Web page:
Home News New Jersey Extends State Fiduciary Rule Finalization Amid Pandemic

New Jersey Extends State Fiduciary Rule Finalization Amid Pandemic

New Jersey Governor Phil Murphy has signed an executive order to extend various deadlines associated with rulemaking for state agencies, including its proposed fiduciary rule for broker-dealers, due to the coronavirus (COVID-19) pandemic.

New Jersey Governor Phil Murphy has signed an executive order to extend various deadlines associated with rulemaking for state agencies, including its proposed fiduciary rule for broker-dealers, due to the coronavirus (COVID-19) pandemic.

New Jersey’s proposed fiduciary standard was issued in mid-April 2019 and would have expired if not finalized within one year. Governor Murphy’s executive order allows the rulemaking to be extended until 90 days after the state ends its public health emergency declaration.

“Every state agency is fully focused on the fight against COVID-19 right now,” said Governor Murphy. “This executive order provides them with the flexibility they need by extending deadlines associated with their normal rulemaking work until after this crisis is over.”

Last April, the New Jersey Bureau of Securities proposed a uniform fiduciary regulation that requires all registered financial services professionals in the state to be held to a higher advice standard than is currently required by FINRA’s suitability standard.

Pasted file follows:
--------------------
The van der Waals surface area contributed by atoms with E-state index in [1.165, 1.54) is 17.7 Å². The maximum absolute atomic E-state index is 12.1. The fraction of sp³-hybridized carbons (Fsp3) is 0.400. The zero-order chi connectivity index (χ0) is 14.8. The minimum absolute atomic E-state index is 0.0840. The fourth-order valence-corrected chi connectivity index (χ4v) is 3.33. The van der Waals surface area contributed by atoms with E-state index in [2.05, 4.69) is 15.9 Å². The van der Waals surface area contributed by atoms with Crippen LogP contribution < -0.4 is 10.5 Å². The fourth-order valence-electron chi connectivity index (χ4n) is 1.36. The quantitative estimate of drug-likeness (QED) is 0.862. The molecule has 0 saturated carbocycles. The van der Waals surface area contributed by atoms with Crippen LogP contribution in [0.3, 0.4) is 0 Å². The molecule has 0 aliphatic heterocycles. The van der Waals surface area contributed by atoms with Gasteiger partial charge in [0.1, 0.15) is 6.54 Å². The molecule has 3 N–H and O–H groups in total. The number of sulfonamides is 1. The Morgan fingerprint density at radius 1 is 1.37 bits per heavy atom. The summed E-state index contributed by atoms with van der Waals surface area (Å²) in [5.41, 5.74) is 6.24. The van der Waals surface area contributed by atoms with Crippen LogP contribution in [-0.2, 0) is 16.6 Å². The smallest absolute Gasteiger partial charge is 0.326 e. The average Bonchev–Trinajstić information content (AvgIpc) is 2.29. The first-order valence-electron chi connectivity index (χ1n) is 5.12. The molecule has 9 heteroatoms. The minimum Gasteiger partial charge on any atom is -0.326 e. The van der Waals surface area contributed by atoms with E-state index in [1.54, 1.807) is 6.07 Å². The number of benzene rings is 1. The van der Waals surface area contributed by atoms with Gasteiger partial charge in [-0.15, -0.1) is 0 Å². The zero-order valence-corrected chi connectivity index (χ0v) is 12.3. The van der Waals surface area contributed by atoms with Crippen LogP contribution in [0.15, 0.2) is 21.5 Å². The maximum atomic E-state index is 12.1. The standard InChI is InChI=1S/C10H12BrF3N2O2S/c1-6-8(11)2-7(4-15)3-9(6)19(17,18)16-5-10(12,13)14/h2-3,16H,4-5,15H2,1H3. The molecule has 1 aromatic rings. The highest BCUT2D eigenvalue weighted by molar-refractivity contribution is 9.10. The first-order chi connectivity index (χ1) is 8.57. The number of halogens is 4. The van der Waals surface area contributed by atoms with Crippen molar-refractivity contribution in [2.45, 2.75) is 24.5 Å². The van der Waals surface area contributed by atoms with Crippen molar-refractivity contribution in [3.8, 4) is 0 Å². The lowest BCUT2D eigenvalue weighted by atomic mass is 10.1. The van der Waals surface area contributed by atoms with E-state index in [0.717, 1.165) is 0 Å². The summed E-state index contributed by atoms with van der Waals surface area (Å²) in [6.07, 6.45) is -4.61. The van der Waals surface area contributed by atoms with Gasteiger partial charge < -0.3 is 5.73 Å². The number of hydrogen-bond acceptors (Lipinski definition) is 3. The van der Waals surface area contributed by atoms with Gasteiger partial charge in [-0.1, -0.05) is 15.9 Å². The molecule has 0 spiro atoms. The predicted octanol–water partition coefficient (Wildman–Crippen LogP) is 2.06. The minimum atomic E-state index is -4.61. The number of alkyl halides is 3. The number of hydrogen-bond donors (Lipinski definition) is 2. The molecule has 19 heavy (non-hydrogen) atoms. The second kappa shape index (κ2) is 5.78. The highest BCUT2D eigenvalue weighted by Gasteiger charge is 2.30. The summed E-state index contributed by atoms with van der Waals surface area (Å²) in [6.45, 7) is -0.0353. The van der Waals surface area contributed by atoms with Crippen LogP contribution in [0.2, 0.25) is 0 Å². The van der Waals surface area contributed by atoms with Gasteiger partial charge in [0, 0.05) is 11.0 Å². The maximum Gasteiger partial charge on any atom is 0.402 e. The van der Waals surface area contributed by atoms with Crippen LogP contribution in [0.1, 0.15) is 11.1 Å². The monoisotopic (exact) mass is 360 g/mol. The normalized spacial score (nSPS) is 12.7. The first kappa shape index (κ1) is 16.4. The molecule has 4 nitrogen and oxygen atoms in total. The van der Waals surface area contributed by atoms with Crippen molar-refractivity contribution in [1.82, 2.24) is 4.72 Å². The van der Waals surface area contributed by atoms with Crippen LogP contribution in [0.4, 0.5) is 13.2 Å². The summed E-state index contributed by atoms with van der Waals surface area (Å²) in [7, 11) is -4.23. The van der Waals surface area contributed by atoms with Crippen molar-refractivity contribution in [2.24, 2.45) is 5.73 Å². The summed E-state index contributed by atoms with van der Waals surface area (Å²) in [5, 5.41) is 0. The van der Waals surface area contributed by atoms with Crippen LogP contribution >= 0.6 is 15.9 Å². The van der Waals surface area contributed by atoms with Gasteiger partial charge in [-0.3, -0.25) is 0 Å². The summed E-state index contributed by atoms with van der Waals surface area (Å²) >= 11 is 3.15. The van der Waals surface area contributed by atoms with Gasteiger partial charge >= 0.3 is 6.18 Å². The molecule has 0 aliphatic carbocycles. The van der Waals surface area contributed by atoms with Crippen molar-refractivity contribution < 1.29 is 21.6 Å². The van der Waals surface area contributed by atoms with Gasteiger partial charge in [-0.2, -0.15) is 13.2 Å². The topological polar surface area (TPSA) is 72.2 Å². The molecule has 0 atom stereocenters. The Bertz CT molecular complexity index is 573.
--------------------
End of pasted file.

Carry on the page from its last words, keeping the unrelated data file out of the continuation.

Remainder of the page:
The proposed rule requires all registered financial services professionals to act in accordance with the fiduciary duty to their customers when providing investment advice or recommending an investment strategy, opening or transfer assets to any type of account, or the purchase, sale, or exchange of any security.

Conduct falling short of this fiduciary duty would, under the proposed rule, constitute a “dishonest and unethical practice.”

Currently, broker-dealers and their agents are required to abide by a suitability standard and must have a “reasonable basis” to believe a recommended transaction or investment strategy involving securities is suitable for the customer, while investment advisers and their representatives are held to a stricter fiduciary duty.

Nevada and Massachusetts issued similar fiduciary rule proposals for broker-dealers, but Massachusetts is the only state to finalize its rule, which went into effect in March 2020.

The SEC adopted its broker advice rule, Regulation Best Interest, in June 2019. Regulation BI establishes a “best interest” standard of conduct for brokers when they make a recommendation to a retail customer of any securities transaction or investment strategy involving securities. The compliance date is June 30, 2020.

Click here to visit The DI Wire directory sponsor page.